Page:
A year ago, Shakir Ansari was arrested from Deoband for alleged terror links. After a nine-month trial, the 20-year-old was acquitted. Relieved, Shakir’s family said they want the government to set up fast-track courts so that innocent people do not have to spend years in jail.
The Delhi Police Special Cell arrested Shakir from his residence in Deoband, Uttar Pradesh, on May 3, 2016, for allegedly setting up an IS-inspired ‘jihadist’ group and for links with Jaish-e-Mohammad. On February 7, the court of Additional Sessions Judge Reetesh Singh acquitted him of all charges, stating that the police could not produce any evidence to back their claims.
“My brother was innocent. That is why no charge was proved. He was lucky. I think the government machinery should set up fast-track courts so that innocent people do not have to spend several years behind bars,” Dr Zubair Ansari, Shakir’s eldest brother, told The Indian Express.
Shakir now runs a small shop in Deoband. His family said they had faced a lot of harassment during the nine months of trial, and were keeping a low profile so as not to attract further harassment. “I have no grudge against the probe agency, but I cannot explain what we have suffered in these nine months. I thank Jamiat Ulema-e-Hind, our counsel and the judiciary for taking the side of truth,” said Zubair, sitting in his clinic at Okhla’s Haji Colony.
He said he had lived in Delhi for 20 years with his family. “We live in this country and we stand for it. How could we promote terrorism?”
According to Zubair, Shakir finished school and got a job in a showroom at South Extension. He quit after a year because the showroom owner objected to his beard. He went back to Deoband and started running a shop of mobile accessories.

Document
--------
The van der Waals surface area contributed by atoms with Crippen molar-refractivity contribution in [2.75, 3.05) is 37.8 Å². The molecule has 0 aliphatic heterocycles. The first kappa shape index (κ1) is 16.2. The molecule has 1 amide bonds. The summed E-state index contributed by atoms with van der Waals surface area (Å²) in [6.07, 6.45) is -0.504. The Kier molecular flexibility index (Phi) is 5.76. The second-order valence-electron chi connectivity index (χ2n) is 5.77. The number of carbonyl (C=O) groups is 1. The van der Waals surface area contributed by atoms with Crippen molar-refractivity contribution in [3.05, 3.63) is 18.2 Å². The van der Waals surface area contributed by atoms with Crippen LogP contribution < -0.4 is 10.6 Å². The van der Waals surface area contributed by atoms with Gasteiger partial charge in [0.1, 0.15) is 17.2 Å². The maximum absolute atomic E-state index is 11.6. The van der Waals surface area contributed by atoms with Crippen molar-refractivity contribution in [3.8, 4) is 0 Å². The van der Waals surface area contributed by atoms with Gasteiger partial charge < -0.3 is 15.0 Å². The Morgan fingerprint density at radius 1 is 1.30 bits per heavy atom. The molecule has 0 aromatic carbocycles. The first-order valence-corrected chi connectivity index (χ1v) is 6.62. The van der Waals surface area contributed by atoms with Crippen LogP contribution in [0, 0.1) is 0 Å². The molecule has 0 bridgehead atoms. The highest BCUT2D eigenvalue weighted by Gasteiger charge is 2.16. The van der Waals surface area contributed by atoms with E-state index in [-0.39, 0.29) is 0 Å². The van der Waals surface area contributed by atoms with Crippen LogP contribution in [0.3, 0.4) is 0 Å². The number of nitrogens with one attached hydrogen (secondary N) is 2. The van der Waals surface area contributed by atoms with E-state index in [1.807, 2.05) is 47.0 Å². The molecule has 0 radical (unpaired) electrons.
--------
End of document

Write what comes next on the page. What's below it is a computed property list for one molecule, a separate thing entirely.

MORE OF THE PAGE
Shakir was arrested along with Sameer and Sajid following raids by the Delhi Police Special Cell at their residences in Delhi’s Chandbagh and UP’s Loni, respectively. The police said that Sajid was heading a ring inspired by IS ideology. They claimed he was in touch with a cyber entity ‘Talha’, which was believed to be linked to JeM head Maulana Masood Azhar. They also claimed to have recovered one live IED, one damaged IED and materials like batteries, timer device, wires and suspected explosive powder from Sajid’s residence.
The police said the trio were planning to make a bomb, and that Sajid was about to get a passport for Shakir to travel to abroad.
“My brother was picked up at midnight when he was sleeping at home. The police did not allow him to put on clothes. I told him not to lie to interrogators. He broke down and assured me he had done nothing wrong,” said Zubair.
He said they had no money to fight the case, but the Jamiat helped them financially.
When contacted, Shakir’s lawyer M S Khan said the court was not convinced with the police’s claim that Shakir had attended a meeting at Sajid’s residence for making a dummy bomb.
Deputy Commissioner of Police (Sanjeev Yadav) told The Indian Express that they had moved the High Court against the order. “The hearing is on October 23,” said Yadav.
The trial of the other two accused is on, he added.